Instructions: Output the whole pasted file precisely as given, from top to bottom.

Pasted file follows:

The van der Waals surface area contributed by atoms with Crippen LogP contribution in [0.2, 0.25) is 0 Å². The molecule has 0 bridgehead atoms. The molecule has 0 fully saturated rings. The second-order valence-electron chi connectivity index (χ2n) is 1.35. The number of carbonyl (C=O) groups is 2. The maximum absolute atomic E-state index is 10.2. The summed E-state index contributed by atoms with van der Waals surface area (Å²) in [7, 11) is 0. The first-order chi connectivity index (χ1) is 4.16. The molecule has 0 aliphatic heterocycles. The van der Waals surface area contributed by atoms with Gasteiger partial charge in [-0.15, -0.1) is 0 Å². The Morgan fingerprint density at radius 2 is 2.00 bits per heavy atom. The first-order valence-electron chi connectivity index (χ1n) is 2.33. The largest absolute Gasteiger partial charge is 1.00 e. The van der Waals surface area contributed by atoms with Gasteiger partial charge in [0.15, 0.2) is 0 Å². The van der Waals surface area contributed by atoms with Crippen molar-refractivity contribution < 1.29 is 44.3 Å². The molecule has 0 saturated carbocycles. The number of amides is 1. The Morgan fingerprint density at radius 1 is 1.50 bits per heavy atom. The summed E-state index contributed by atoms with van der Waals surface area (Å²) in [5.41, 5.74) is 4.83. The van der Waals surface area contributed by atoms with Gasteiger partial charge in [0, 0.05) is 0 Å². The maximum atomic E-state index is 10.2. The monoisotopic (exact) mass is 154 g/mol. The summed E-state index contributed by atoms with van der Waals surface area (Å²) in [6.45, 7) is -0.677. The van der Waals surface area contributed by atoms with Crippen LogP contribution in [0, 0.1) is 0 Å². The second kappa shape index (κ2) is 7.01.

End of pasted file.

The van der Waals surface area contributed by atoms with Crippen LogP contribution in [0.2, 0.25) is 0 Å². The molecule has 0 bridgehead atoms. The molecule has 0 fully saturated rings. The second-order valence-electron chi connectivity index (χ2n) is 1.35. The number of carbonyl (C=O) groups is 2. The maximum absolute atomic E-state index is 10.2. The summed E-state index contributed by atoms with van der Waals surface area (Å²) in [7, 11) is 0. The first-order chi connectivity index (χ1) is 4.16. The molecule has 0 aliphatic heterocycles. The van der Waals surface area contributed by atoms with Gasteiger partial charge in [-0.15, -0.1) is 0 Å². The Morgan fingerprint density at radius 2 is 2.00 bits per heavy atom. The first-order valence-electron chi connectivity index (χ1n) is 2.33. The largest absolute Gasteiger partial charge is 1.00 e. The van der Waals surface area contributed by atoms with Gasteiger partial charge in [0.15, 0.2) is 0 Å². The van der Waals surface area contributed by atoms with Crippen molar-refractivity contribution < 1.29 is 44.3 Å². The molecule has 0 saturated carbocycles. The number of amides is 1. The Morgan fingerprint density at radius 1 is 1.50 bits per heavy atom. The summed E-state index contributed by atoms with van der Waals surface area (Å²) in [5.41, 5.74) is 4.83. The van der Waals surface area contributed by atoms with Gasteiger partial charge in [0, 0.05) is 0 Å². The maximum atomic E-state index is 10.2. The monoisotopic (exact) mass is 154 g/mol. The summed E-state index contributed by atoms with van der Waals surface area (Å²) in [6.45, 7) is -0.677. The van der Waals surface area contributed by atoms with Crippen LogP contribution in [0, 0.1) is 0 Å². The second kappa shape index (κ2) is 7.01.